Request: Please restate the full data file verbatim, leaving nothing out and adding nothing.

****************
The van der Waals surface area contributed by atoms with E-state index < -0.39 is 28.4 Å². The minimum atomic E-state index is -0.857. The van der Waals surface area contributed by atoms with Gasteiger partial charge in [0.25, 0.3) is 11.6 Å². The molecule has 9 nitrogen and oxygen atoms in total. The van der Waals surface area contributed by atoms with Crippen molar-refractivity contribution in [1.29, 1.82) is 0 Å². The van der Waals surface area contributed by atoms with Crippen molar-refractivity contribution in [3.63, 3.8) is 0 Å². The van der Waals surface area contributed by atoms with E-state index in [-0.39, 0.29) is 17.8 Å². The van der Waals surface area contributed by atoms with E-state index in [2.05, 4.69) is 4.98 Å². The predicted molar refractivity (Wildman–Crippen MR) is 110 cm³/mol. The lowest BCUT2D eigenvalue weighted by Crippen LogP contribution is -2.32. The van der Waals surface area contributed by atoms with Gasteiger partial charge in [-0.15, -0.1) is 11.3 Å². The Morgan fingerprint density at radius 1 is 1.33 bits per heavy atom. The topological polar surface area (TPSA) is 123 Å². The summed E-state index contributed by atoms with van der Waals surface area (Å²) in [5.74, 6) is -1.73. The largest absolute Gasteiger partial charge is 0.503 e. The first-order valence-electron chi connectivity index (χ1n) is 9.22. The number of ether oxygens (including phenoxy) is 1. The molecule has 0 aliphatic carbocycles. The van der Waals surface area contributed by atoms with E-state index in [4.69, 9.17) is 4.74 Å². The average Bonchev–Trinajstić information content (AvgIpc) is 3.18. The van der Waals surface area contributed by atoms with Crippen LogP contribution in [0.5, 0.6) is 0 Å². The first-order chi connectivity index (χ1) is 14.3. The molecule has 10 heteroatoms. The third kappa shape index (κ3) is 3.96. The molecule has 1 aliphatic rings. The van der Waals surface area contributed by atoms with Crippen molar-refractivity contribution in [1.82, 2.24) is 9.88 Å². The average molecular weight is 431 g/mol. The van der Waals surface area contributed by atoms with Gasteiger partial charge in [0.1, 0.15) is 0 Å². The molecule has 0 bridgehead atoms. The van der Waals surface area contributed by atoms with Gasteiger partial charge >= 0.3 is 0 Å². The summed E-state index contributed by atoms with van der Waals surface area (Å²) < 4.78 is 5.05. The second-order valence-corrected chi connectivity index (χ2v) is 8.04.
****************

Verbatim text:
The van der Waals surface area contributed by atoms with E-state index < -0.39 is 28.4 Å². The minimum atomic E-state index is -0.857. The van der Waals surface area contributed by atoms with Gasteiger partial charge in [0.25, 0.3) is 11.6 Å². The molecule has 9 nitrogen and oxygen atoms in total. The van der Waals surface area contributed by atoms with Crippen molar-refractivity contribution in [1.29, 1.82) is 0 Å². The van der Waals surface area contributed by atoms with Crippen molar-refractivity contribution in [3.63, 3.8) is 0 Å². The van der Waals surface area contributed by atoms with E-state index in [-0.39, 0.29) is 17.8 Å². The van der Waals surface area contributed by atoms with E-state index in [2.05, 4.69) is 4.98 Å². The predicted molar refractivity (Wildman–Crippen MR) is 110 cm³/mol. The lowest BCUT2D eigenvalue weighted by Crippen LogP contribution is -2.32. The van der Waals surface area contributed by atoms with Gasteiger partial charge in [-0.15, -0.1) is 11.3 Å². The Morgan fingerprint density at radius 1 is 1.33 bits per heavy atom. The topological polar surface area (TPSA) is 123 Å². The summed E-state index contributed by atoms with van der Waals surface area (Å²) in [5.74, 6) is -1.73. The largest absolute Gasteiger partial charge is 0.503 e. The first-order valence-electron chi connectivity index (χ1n) is 9.22. The number of ether oxygens (including phenoxy) is 1. The molecule has 0 aliphatic carbocycles. The van der Waals surface area contributed by atoms with E-state index in [4.69, 9.17) is 4.74 Å². The average Bonchev–Trinajstić information content (AvgIpc) is 3.18. The van der Waals surface area contributed by atoms with Crippen LogP contribution in [0.5, 0.6) is 0 Å². The first-order chi connectivity index (χ1) is 14.3. The molecule has 10 heteroatoms. The third kappa shape index (κ3) is 3.96. The molecule has 1 aliphatic rings. The van der Waals surface area contributed by atoms with Crippen molar-refractivity contribution in [1.82, 2.24) is 9.88 Å². The average molecular weight is 431 g/mol. The van der Waals surface area contributed by atoms with Gasteiger partial charge in [0.1, 0.15) is 0 Å². The molecule has 0 bridgehead atoms. The van der Waals surface area contributed by atoms with Gasteiger partial charge >= 0.3 is 0 Å². The summed E-state index contributed by atoms with van der Waals surface area (Å²) < 4.78 is 5.05. The second-order valence-corrected chi connectivity index (χ2v) is 8.04.